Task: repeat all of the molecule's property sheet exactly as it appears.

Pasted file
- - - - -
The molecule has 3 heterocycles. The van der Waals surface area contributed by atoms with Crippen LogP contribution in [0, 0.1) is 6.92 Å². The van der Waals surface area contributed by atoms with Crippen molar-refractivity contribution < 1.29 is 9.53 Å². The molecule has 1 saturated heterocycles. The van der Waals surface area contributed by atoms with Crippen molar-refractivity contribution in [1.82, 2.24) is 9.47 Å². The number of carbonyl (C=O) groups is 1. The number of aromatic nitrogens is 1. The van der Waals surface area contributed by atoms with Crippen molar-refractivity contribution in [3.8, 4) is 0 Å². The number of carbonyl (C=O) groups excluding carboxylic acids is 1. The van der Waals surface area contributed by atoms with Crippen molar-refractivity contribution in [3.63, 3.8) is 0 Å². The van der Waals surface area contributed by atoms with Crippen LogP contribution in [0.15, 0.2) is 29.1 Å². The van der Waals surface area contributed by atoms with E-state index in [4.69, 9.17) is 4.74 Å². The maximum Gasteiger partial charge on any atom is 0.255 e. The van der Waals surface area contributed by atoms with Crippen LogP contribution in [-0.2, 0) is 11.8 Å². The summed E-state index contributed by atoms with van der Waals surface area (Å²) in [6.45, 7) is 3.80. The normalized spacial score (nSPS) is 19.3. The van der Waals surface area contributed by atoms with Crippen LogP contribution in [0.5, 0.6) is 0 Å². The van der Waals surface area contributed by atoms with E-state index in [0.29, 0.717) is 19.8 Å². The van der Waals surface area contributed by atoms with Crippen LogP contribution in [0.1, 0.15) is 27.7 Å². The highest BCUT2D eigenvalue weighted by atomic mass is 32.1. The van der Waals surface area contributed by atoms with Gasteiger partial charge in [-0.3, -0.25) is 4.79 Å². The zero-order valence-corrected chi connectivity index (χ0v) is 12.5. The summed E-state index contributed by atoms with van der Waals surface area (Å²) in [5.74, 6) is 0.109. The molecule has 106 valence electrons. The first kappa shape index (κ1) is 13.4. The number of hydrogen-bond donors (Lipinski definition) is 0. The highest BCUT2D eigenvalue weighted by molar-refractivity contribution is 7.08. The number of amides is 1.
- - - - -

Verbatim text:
The molecule has 3 heterocycles. The van der Waals surface area contributed by atoms with Crippen LogP contribution in [0, 0.1) is 6.92 Å². The van der Waals surface area contributed by atoms with Crippen molar-refractivity contribution < 1.29 is 9.53 Å². The molecule has 1 saturated heterocycles. The van der Waals surface area contributed by atoms with Crippen molar-refractivity contribution in [1.82, 2.24) is 9.47 Å². The number of carbonyl (C=O) groups is 1. The number of aromatic nitrogens is 1. The van der Waals surface area contributed by atoms with Crippen molar-refractivity contribution in [3.8, 4) is 0 Å². The number of carbonyl (C=O) groups excluding carboxylic acids is 1. The van der Waals surface area contributed by atoms with Crippen molar-refractivity contribution in [3.63, 3.8) is 0 Å². The van der Waals surface area contributed by atoms with Crippen LogP contribution in [0.15, 0.2) is 29.1 Å². The van der Waals surface area contributed by atoms with E-state index in [4.69, 9.17) is 4.74 Å². The maximum Gasteiger partial charge on any atom is 0.255 e. The van der Waals surface area contributed by atoms with Crippen LogP contribution in [-0.2, 0) is 11.8 Å². The summed E-state index contributed by atoms with van der Waals surface area (Å²) in [6.45, 7) is 3.80. The normalized spacial score (nSPS) is 19.3. The van der Waals surface area contributed by atoms with Crippen LogP contribution in [0.5, 0.6) is 0 Å². The van der Waals surface area contributed by atoms with E-state index in [0.29, 0.717) is 19.8 Å². The van der Waals surface area contributed by atoms with Crippen LogP contribution in [0.1, 0.15) is 27.7 Å². The highest BCUT2D eigenvalue weighted by atomic mass is 32.1. The van der Waals surface area contributed by atoms with Gasteiger partial charge in [-0.3, -0.25) is 4.79 Å². The zero-order valence-corrected chi connectivity index (χ0v) is 12.5. The summed E-state index contributed by atoms with van der Waals surface area (Å²) in [5.74, 6) is 0.109. The molecule has 106 valence electrons. The first kappa shape index (κ1) is 13.4. The number of hydrogen-bond donors (Lipinski definition) is 0. The highest BCUT2D eigenvalue weighted by molar-refractivity contribution is 7.08. The number of amides is 1.